Understanding the ideal $IJ$ in $R$

This question already has an answer here:

  • Defining the Product of Ideals

    2 answers

Solutions Collecting From Web of "Understanding the ideal $IJ$ in $R$"

Consider the four-variable polynomial ring $\Bbb C[a,b,c,d]$ and ideals $I=(a,b)$, $J=(c,d)$.

Then $IJ$ contains the elements $ac$ and $bd$ hence contains $ac+bd$, but the set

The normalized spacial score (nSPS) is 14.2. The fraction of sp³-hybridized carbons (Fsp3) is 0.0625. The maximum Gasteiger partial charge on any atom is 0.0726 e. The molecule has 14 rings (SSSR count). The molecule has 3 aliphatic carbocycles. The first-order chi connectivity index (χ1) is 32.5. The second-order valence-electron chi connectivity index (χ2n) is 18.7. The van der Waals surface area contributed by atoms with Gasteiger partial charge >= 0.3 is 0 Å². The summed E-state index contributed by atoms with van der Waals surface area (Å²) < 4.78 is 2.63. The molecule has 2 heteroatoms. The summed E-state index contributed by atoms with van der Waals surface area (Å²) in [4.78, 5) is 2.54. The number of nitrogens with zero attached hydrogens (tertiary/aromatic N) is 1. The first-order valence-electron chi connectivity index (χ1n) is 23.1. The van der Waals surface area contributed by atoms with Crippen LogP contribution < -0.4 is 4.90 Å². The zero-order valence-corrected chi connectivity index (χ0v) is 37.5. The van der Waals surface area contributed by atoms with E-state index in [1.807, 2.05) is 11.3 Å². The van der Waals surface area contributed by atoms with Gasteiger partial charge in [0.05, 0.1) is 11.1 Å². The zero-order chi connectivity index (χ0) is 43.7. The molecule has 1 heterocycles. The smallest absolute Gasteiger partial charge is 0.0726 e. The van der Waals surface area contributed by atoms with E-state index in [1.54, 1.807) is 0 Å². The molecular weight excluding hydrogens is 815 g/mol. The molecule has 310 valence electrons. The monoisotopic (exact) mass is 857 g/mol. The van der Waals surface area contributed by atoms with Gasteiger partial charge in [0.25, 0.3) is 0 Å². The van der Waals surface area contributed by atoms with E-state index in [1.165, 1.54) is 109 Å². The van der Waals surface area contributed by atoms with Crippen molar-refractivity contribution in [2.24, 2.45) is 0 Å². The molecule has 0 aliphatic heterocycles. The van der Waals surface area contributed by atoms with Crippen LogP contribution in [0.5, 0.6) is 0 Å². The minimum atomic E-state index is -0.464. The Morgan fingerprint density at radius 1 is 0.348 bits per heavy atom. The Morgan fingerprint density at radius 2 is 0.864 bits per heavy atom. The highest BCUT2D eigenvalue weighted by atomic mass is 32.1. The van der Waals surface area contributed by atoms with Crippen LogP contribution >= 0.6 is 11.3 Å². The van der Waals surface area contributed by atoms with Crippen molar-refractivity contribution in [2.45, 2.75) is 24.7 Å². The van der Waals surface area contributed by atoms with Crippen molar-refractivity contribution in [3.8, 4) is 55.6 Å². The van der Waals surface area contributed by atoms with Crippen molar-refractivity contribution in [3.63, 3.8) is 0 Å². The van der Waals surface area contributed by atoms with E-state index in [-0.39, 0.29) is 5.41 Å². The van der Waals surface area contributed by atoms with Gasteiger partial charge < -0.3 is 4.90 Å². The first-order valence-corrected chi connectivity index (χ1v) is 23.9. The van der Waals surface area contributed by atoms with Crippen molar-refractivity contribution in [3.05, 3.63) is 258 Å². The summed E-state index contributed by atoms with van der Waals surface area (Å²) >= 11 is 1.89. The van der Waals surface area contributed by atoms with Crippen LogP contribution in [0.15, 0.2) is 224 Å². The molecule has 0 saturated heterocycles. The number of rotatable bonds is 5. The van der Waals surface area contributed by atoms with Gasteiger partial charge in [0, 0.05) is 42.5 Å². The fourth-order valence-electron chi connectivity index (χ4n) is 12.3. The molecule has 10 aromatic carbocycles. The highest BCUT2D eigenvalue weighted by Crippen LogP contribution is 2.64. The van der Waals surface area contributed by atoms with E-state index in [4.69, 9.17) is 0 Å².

$$\{xy:x\in I,y\in J\}$$

does not contain $ac+bd$, even though it contains $ac$ and $bd$. So no, this set is not closed under addition, and it is not $IJ$. The problem is that summing products of elements in $I$ and $J$ does not generally yield something that can be simplified to a single such product.

By the way, try proving $\{xy:x\in I,y\in J\}$ doesn’t contain $ac+bd$ as an exercise.